The Concerning Effects of Synthetic Chemical Dyes In Our Food

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The US food industry has been adding FDA approved synthetic chemical dyes to our food supply since 1963. These dyes include known and suspected carcinogens and other substances that have been found to cause medical issues like attention and anxiety disorders* in children.

Laboratory-designed artificial chemical compounds do no more than improve the visual acceptability of processed edible material. The dyes are derived from fossil fuels, formerly coal tar, and now from crude oil.

Approximately seventy percent of the food we eat is processed food. The bulk of it is colored with more than 15,000,000 pounds of approved dyes for buyer appeal.

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The US food industry has been adding FDA approved synthetic chemical dyes to our food supply since 1963. These dyes include known and suspected carcinogens and other substances that have been found to cause medical issues like attention and anxiety disorders* in children.

Laboratory-designed artificial chemical compounds do no more than improve the visual acceptability of processed edible material. The dyes are derived from fossil fuels, formerly coal tar, and now from crude oil.

Approximately seventy percent of the food we eat is processed food. The bulk of it is colored with more than 15,000,000 pounds of approved dyes for buyer appeal.

Additives to our food carry the designation of GRAS (Generally Regarded As Safe). We assume the GRAS designation is granted after a laboratory evaluation by FDA scientists. NOT SO!

The manufacturer's qualified expert simply provides its own data to the FDA. If the FDA accepts the manufacturer's data, the GRAS designation is approved without any testing by the FDA.

We Eat Nine Approved Dyes

Currently, there are nine food dyes approved by the FDA under Title 21 CFR (Code of Federal Regulations) Part 74 for use in foods under the Food, Drug & Cosmetic (FD&C) law.

There are health concerns with some currently approved dyes, and not one of them has any nutritional value.

FDA will only ban an additive if there is conclusive data documenting a health danger. The European Food Safety Authority (EFSA), on the other hand, will restrict the use of any additive if there is any suggestion of physical danger to people.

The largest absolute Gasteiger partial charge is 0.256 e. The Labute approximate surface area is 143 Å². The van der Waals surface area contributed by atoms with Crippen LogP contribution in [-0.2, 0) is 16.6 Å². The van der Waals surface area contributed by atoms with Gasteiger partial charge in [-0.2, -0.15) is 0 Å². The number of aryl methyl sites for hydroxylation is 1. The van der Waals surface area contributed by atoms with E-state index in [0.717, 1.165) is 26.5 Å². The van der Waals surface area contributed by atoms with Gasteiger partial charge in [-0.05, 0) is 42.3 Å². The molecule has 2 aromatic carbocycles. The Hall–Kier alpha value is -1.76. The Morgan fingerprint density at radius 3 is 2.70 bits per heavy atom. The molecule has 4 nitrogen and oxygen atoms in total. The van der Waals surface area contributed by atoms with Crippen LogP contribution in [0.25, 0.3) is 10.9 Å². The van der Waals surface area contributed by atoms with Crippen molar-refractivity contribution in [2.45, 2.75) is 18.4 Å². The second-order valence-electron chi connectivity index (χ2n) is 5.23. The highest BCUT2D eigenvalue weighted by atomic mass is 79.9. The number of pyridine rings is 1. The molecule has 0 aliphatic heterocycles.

These are the dyes currently approved by the FDA:

Blue 1 (Brilliant Blue)

Studies to date suggested that Blue 1 may cause kidney tumors in mice, and there is an additional suggestion that it may also affect nerve cells.

While there is no indication that Blue 1 causes cancers in people, more studies take place, and you should consider avoiding them.

Blue 1 was approved fly FDA in 1969 for use in foods generally. It is mostly used in ice-cream, canned peas, packaged soups, popsicles, and icings.

Blue 2 (Indigo Carmine)

There is statistical evidence that Blue 2 causes tumors like brain gliomas in male rats.

Blue 2 was approved by the FDA in 1987 for use in foods generally. It is mostly used in candy, ice-cream, cereal, and snacks.

Citrus Red 2

This dye was FDA approved in 1963. It is used only to color the skins of oranges. At relatively low levels, it is toxic to rodents and is known to have caused bladder tumors.

Citrus Red 2, is not approved by the European Food Safety Authority (EFSA).

So is orange zest a good ingredient in baked goods?

Green 3 (Fast Green) (Turquoise)

Male rats exposed to Green 3 have presented with increases in bladder tumors and tumors in the testes, but the FDA has declared it safe.

Green 3 was approved by the FDA in 1982 for use in foods generally. It is mostly used in ice cream, sherbet, drink mixers, and baked goods.

Green 3 is not approved by the EFSA.

Orange B

This dye was FDA approved in 1966 only for casings or surfaces of hot dogs and sausages.

Orange B is not approved by the EFSA.

Red 3 (Erythrosine)

Red 3 causes thyroid cancer in animals. It is banned for use in cosmetics and externally applied drugs.

But it was approved by the FDA in 1969 for use in ingested drugs, confections, beverages, cereals, ice cream cones, frozen dairy desserts, popsicles, frostings, and icings.

Red 40 (Allura red)

This dye causes allergy-like reactions in a few consumers and is suspected to be the cause of hyperactivity in children. Red 40 is suspected to be the cause of immune-system tumors in mice. Nevertheless, Red 40 is the most widely used food dye.

Red 40 was approved fly FDA in 1971 for use in foods generally. It is mostly used in sports drinks, candy, condiments, and cereals.

Yellow 5 (Tartrazine)

This dye has caused hypersensitivity and behavioral effects n children.

Yellow 5 was approved by the FDA in 1969 for use in foods generally. It is most used candy, soft drinks, chips, popcorn, and cereals.

Yellow 6 (Sunset Yellow)

The FDA and the producers of this dye deny all test results showing that it causes adrenal tumors in animals.

Yellow 6 was approved by the FDA in 1986 for use in foods generally. It is most used in candy, sauces, baked goods, and preserved fruits.

In addition to including the identity of food dyes on product labels, note that dyes can also be listed on food labels simply as "artificial color."

Most processed foods contain dyes. Who knew, for example, that pickles are colored with Yellow 5; vanilla frosting is colored with Yellow 5 & 6; Flintstones vitamins are colored with Blue 2, Red 40 and Yellow 5, and Fiber One 90 Calorie bars contain mixtures of Yellow 5&6, Red 40 and Blue 1.

So read the label! Avoid dyed products or just ignore your health — It'll go away.

References

* Kobylewski, Sarah and Jacobson, Michael F., Food Dyes, a Rainbow of Risks

https://cspinet.org/sites/default/files/attachment/food-dyes-rainbow-of-risks.pdf

2.) Bell, Becky, Healthline "Food Dyes: Harmless or Healthful"

https://www.healthline.com/nutrition/food-dyes


Topics: FOODS